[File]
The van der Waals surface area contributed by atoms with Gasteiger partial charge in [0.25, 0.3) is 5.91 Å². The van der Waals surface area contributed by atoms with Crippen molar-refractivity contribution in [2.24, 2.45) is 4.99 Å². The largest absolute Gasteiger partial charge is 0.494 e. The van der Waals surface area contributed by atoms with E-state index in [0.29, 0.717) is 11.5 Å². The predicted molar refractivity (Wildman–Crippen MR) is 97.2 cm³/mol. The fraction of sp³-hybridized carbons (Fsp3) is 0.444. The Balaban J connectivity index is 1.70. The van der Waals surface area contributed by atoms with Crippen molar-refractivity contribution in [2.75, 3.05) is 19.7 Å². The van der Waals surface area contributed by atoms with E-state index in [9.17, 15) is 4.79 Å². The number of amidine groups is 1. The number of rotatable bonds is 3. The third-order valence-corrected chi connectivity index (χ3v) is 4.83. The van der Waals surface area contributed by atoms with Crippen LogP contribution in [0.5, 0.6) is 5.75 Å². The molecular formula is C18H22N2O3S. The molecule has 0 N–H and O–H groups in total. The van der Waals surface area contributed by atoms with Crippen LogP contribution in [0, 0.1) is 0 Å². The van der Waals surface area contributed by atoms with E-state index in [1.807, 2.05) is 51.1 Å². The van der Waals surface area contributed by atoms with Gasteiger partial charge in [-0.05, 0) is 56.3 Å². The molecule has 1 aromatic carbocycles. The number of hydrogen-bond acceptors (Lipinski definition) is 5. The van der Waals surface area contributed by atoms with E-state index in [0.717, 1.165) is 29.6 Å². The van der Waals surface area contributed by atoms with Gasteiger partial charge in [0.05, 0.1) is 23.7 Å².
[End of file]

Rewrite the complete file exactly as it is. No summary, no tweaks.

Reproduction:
The van der Waals surface area contributed by atoms with Gasteiger partial charge in [0.25, 0.3) is 5.91 Å². The van der Waals surface area contributed by atoms with Crippen molar-refractivity contribution in [2.24, 2.45) is 4.99 Å². The largest absolute Gasteiger partial charge is 0.494 e. The van der Waals surface area contributed by atoms with E-state index in [0.29, 0.717) is 11.5 Å². The predicted molar refractivity (Wildman–Crippen MR) is 97.2 cm³/mol. The fraction of sp³-hybridized carbons (Fsp3) is 0.444. The Balaban J connectivity index is 1.70. The van der Waals surface area contributed by atoms with Crippen molar-refractivity contribution in [2.75, 3.05) is 19.7 Å². The van der Waals surface area contributed by atoms with E-state index in [9.17, 15) is 4.79 Å². The number of amidine groups is 1. The number of rotatable bonds is 3. The third-order valence-corrected chi connectivity index (χ3v) is 4.83. The van der Waals surface area contributed by atoms with Crippen LogP contribution in [0.5, 0.6) is 5.75 Å². The molecular formula is C18H22N2O3S. The molecule has 0 N–H and O–H groups in total. The van der Waals surface area contributed by atoms with Crippen LogP contribution in [0, 0.1) is 0 Å². The van der Waals surface area contributed by atoms with E-state index in [1.807, 2.05) is 51.1 Å². The van der Waals surface area contributed by atoms with Gasteiger partial charge in [-0.05, 0) is 56.3 Å². The molecule has 1 aromatic carbocycles. The number of hydrogen-bond acceptors (Lipinski definition) is 5. The van der Waals surface area contributed by atoms with E-state index in [0.717, 1.165) is 29.6 Å². The van der Waals surface area contributed by atoms with Gasteiger partial charge in [0.05, 0.1) is 23.7 Å².